Libertarianish Republican Sen. Rand Paul of Kentucky has announced the outlines of an income tax plan that will, in his words, "blow up the tax code and start over." In the Wall Street Journal, Paul writes:
I am announcing an over $2 trillion tax cut that would repeal the entire IRS tax code—more than 70,000 pages—and replace it with a low, broad-based tax of 14.5% on individuals and businesses. I would eliminate nearly every special-interest loophole. The plan also eliminates the payroll tax on workers and several federal taxes outright, including gift and estate taxes, telephone taxes, and all duties and tariffs. I call this "The Fair and Flat Tax."
To paraphrase Matthew McConnaughey, all right, all right, all right. Then again, the details, which have not yet been released, really matter. Especially when, like all flat taxes, you start out immediately with exemptions, despite the whole idea of a flat tax being equally applied to all people and income, right?
All deductions except for a mortgage and charities would be eliminated. The first $50,000 of income for a family of four would not be taxed. For low-income working families, the plan would retain the earned-income tax credit.
I would also apply this uniform 14.5% business-activity tax on all companies—down from as high as nearly 40% for small businesses and 35% for corporations. This tax would be levied on revenues minus allowable expenses, such as the purchase of parts, computers and office equipment. All capital purchases would be immediately expensed, ending complicated depreciation schedules.
The business-activity tax is causing a rumble in the gut of everyone I know who looks at taxes from a free-market perspective. The main fear is that it ends up being even worse than a VAT by dint of being fully hidden from any specific activity or transaction. Taxes that are not visible to the people paying them tend to expand, after all.
Well, we'll see what's in the cake once Paul releases the details later today. Check back for that.
For now, read Paul's outline.
Interestingly, in the very same opinion section that carries Paul's piece is a stinging house editorial by the Journal that critiques the tax reform plan of his fellow presidential candidate Sen. Marco Rubio of Florida. Some wees back, Rubio released with Sen. Mike Lee (R-Utah), a tax plan that promised "family fairness" and economic growth. As Shikha Dalmia and I explained in separate pieces, the plan was the product of "reform conservatives" who seek to use the tax code to engage in both social engineering and vote-buying. Here's Dalmia's piece and here's mine.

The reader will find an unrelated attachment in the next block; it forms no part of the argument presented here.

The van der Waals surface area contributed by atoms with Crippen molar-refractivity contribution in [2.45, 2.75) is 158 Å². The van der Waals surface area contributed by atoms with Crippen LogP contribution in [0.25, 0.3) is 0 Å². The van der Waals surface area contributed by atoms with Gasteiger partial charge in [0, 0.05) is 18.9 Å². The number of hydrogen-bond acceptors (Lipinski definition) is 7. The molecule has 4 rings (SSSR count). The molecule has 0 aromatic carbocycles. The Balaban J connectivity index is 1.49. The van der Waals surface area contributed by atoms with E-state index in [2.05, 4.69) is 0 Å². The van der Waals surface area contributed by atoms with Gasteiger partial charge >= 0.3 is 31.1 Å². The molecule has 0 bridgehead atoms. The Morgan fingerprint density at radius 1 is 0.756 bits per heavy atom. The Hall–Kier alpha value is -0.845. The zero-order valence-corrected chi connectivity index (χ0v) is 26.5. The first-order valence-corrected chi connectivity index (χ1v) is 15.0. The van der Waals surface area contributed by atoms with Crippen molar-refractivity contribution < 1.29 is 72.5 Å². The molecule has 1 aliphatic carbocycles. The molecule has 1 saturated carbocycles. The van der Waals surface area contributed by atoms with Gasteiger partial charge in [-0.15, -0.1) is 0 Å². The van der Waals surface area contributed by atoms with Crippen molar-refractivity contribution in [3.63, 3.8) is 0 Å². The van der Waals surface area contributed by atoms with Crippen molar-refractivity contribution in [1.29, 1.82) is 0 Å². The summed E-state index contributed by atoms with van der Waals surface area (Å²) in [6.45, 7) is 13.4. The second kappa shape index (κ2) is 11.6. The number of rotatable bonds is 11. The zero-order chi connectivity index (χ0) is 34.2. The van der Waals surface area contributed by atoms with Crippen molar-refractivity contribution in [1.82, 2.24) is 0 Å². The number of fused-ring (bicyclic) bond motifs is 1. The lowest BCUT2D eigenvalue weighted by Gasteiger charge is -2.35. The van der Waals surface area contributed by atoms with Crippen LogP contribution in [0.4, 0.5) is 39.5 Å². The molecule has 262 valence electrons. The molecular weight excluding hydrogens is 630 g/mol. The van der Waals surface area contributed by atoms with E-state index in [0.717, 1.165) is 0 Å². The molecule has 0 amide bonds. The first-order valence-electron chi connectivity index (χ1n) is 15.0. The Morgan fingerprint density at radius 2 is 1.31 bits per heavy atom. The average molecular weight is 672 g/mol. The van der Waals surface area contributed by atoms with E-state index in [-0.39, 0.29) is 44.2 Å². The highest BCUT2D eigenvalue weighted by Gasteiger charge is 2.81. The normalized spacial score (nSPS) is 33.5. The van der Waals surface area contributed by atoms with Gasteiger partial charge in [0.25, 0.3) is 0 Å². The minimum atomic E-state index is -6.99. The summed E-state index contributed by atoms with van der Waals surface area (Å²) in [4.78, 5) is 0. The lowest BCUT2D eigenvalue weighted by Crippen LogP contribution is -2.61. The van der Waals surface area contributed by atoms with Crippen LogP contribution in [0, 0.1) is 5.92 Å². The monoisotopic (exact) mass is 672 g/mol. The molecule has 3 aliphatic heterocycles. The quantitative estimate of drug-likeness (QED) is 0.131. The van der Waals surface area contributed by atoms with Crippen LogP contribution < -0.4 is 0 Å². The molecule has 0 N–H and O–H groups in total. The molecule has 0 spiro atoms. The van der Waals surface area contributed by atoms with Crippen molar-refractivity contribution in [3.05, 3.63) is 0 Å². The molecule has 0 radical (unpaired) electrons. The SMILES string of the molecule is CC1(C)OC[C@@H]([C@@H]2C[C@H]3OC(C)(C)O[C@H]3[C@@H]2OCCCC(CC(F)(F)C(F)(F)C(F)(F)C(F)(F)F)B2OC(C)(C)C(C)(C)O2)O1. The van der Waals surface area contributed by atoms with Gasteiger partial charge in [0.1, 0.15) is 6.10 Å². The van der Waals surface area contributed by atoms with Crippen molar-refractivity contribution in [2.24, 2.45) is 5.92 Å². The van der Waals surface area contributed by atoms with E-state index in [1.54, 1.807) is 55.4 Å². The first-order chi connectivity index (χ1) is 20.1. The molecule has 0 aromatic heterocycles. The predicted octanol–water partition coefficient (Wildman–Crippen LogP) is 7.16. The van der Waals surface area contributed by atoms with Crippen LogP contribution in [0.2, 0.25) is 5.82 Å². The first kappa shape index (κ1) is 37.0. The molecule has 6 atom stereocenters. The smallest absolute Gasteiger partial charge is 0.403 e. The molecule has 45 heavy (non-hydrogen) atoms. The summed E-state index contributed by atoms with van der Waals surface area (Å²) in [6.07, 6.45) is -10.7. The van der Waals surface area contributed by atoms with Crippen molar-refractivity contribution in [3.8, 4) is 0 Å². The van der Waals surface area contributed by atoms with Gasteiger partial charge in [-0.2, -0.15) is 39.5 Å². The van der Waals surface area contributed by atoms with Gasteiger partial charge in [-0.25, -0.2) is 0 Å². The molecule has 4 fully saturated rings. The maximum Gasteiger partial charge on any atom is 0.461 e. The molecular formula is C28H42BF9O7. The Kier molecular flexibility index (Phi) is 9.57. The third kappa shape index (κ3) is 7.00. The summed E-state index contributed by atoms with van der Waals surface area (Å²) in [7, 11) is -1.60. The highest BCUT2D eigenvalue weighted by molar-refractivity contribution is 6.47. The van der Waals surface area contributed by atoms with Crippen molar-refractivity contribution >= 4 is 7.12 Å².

Rubio-Lee would raise the credit to $2,500 per head. The left-leaning Tax Policy Center (TPC) estimates this would forgo revenue of $1.576 trillion over a decade. The Tax Foundation estimate is in the same ballpark—notably, on both a static budget basis and using dynamic scoring.
The reason is that unlike the investment portions of Rubio-Lee, the child tax credit does nothing for economic growth. The only growth case for it is the Keynesian claim that it would boost consumer spending and aggregate demand, but by now we've seen how that doesn't work….
there are also big political problems. One is that child subsidies concede the use of the tax code for social policy, and more political mediation over neutrality and individual decisions. By dumping the goal of a cleaner, more neutral code, Republicans will have less credibility to oppose liberal favoritism. Democrats can always outbid Republicans on this kind of policy, starting with the demand that the credit be "refundable," or paid in a check to those who have no tax liability….
Mr. Rubio has let himself be swayed by a coterie of non-economist conservatives who view the tax code as an engine of social policy. This crowd denigrates marginal-rate cuts as politically déclassé, but then the child credit is one of the hoariest forms of tax gimmickry, an echo of Jimmy Carter's New Jobs credit, or Mr. Bush in 2001 and hisPelosi tax rebates in 2008.
Related: "Is 'Reform Conservatism' a Friend or Foe of Limited Government?", a forum moderated by Dalmia and including a debate with Yuval Levin, the leader of the reformocon movement, and responses from The Federalist's Ben Domenech, Cato's Jason Kuznicki, and me.
Matt Welch recently interview Rand Paul about his new book and just about everything else that matters. Take a look: